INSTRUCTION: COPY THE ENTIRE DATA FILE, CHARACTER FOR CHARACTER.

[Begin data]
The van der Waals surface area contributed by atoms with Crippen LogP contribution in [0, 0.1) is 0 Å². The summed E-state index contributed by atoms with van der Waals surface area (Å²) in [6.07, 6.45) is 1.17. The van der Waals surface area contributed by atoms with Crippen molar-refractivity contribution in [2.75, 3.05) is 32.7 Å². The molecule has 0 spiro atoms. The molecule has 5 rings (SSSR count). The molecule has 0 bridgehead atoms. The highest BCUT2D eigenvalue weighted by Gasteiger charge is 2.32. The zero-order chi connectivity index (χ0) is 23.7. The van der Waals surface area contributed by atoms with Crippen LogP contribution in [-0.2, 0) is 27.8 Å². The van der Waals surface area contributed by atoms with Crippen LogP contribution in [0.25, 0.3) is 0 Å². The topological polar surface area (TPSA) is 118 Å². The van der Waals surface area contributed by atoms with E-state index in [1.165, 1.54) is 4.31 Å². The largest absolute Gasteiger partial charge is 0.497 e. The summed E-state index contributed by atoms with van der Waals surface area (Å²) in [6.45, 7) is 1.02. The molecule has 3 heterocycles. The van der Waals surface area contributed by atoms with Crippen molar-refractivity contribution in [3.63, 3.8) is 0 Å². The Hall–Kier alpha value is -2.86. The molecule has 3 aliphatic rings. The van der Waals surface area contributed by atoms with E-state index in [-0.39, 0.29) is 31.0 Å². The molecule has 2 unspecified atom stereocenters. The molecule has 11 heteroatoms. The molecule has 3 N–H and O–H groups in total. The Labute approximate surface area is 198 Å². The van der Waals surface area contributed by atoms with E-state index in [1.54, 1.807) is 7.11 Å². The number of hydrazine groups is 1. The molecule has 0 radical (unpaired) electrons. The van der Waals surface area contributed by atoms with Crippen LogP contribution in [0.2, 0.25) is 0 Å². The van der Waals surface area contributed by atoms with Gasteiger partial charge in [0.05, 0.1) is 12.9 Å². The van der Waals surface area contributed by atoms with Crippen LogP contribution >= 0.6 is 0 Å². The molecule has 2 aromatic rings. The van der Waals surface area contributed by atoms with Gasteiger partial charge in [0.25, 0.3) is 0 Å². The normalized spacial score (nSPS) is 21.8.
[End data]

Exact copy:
The van der Waals surface area contributed by atoms with Crippen LogP contribution in [0, 0.1) is 0 Å². The summed E-state index contributed by atoms with van der Waals surface area (Å²) in [6.07, 6.45) is 1.17. The van der Waals surface area contributed by atoms with Crippen molar-refractivity contribution in [2.75, 3.05) is 32.7 Å². The molecule has 0 spiro atoms. The molecule has 5 rings (SSSR count). The molecule has 0 bridgehead atoms. The highest BCUT2D eigenvalue weighted by Gasteiger charge is 2.32. The zero-order chi connectivity index (χ0) is 23.7. The van der Waals surface area contributed by atoms with Crippen LogP contribution in [-0.2, 0) is 27.8 Å². The van der Waals surface area contributed by atoms with Crippen LogP contribution in [0.25, 0.3) is 0 Å². The topological polar surface area (TPSA) is 118 Å². The van der Waals surface area contributed by atoms with E-state index in [1.165, 1.54) is 4.31 Å². The largest absolute Gasteiger partial charge is 0.497 e. The summed E-state index contributed by atoms with van der Waals surface area (Å²) in [6.45, 7) is 1.02. The molecule has 3 heterocycles. The van der Waals surface area contributed by atoms with Crippen molar-refractivity contribution in [3.63, 3.8) is 0 Å². The Hall–Kier alpha value is -2.86. The molecule has 3 aliphatic rings. The van der Waals surface area contributed by atoms with E-state index in [-0.39, 0.29) is 31.0 Å². The molecule has 2 unspecified atom stereocenters. The molecule has 11 heteroatoms. The molecule has 3 N–H and O–H groups in total. The Labute approximate surface area is 198 Å². The van der Waals surface area contributed by atoms with E-state index in [1.54, 1.807) is 7.11 Å². The number of hydrazine groups is 1. The molecule has 0 radical (unpaired) electrons. The van der Waals surface area contributed by atoms with Crippen LogP contribution in [0.2, 0.25) is 0 Å². The van der Waals surface area contributed by atoms with Gasteiger partial charge in [0.05, 0.1) is 12.9 Å². The van der Waals surface area contributed by atoms with Crippen LogP contribution >= 0.6 is 0 Å². The molecule has 2 aromatic rings. The van der Waals surface area contributed by atoms with Gasteiger partial charge in [0.25, 0.3) is 0 Å². The normalized spacial score (nSPS) is 21.8.